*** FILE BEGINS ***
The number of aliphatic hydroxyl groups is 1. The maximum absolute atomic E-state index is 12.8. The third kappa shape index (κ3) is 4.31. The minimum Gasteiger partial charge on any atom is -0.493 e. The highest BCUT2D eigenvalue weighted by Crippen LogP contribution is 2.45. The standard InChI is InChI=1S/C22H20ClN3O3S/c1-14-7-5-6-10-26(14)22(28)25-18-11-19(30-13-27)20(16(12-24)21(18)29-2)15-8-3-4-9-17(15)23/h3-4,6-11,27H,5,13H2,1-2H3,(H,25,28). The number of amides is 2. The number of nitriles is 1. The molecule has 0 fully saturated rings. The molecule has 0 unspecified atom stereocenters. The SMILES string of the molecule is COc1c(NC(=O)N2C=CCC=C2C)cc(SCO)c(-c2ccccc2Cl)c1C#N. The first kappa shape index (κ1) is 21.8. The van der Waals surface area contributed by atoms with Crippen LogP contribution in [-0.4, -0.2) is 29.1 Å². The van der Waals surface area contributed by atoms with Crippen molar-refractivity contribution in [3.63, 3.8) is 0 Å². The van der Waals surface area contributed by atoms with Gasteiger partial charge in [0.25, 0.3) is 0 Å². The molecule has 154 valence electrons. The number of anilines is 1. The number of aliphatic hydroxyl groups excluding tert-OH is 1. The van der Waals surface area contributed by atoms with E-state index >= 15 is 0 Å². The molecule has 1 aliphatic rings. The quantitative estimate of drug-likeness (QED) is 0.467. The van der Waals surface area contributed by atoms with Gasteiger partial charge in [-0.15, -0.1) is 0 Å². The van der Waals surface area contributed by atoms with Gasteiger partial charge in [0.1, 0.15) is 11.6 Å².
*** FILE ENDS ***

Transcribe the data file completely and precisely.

The number of aliphatic hydroxyl groups is 1. The maximum absolute atomic E-state index is 12.8. The third kappa shape index (κ3) is 4.31. The minimum Gasteiger partial charge on any atom is -0.493 e. The highest BCUT2D eigenvalue weighted by Crippen LogP contribution is 2.45. The standard InChI is InChI=1S/C22H20ClN3O3S/c1-14-7-5-6-10-26(14)22(28)25-18-11-19(30-13-27)20(16(12-24)21(18)29-2)15-8-3-4-9-17(15)23/h3-4,6-11,27H,5,13H2,1-2H3,(H,25,28). The number of amides is 2. The number of nitriles is 1. The molecule has 0 fully saturated rings. The molecule has 0 unspecified atom stereocenters. The SMILES string of the molecule is COc1c(NC(=O)N2C=CCC=C2C)cc(SCO)c(-c2ccccc2Cl)c1C#N. The first kappa shape index (κ1) is 21.8. The van der Waals surface area contributed by atoms with Crippen LogP contribution in [-0.4, -0.2) is 29.1 Å². The van der Waals surface area contributed by atoms with Crippen molar-refractivity contribution in [3.63, 3.8) is 0 Å². The van der Waals surface area contributed by atoms with Gasteiger partial charge in [0.25, 0.3) is 0 Å². The molecule has 154 valence electrons. The number of anilines is 1. The number of aliphatic hydroxyl groups excluding tert-OH is 1. The van der Waals surface area contributed by atoms with E-state index >= 15 is 0 Å². The molecule has 1 aliphatic rings. The quantitative estimate of drug-likeness (QED) is 0.467. The van der Waals surface area contributed by atoms with Gasteiger partial charge in [-0.15, -0.1) is 0 Å². The van der Waals surface area contributed by atoms with Gasteiger partial charge in [0.1, 0.15) is 11.6 Å².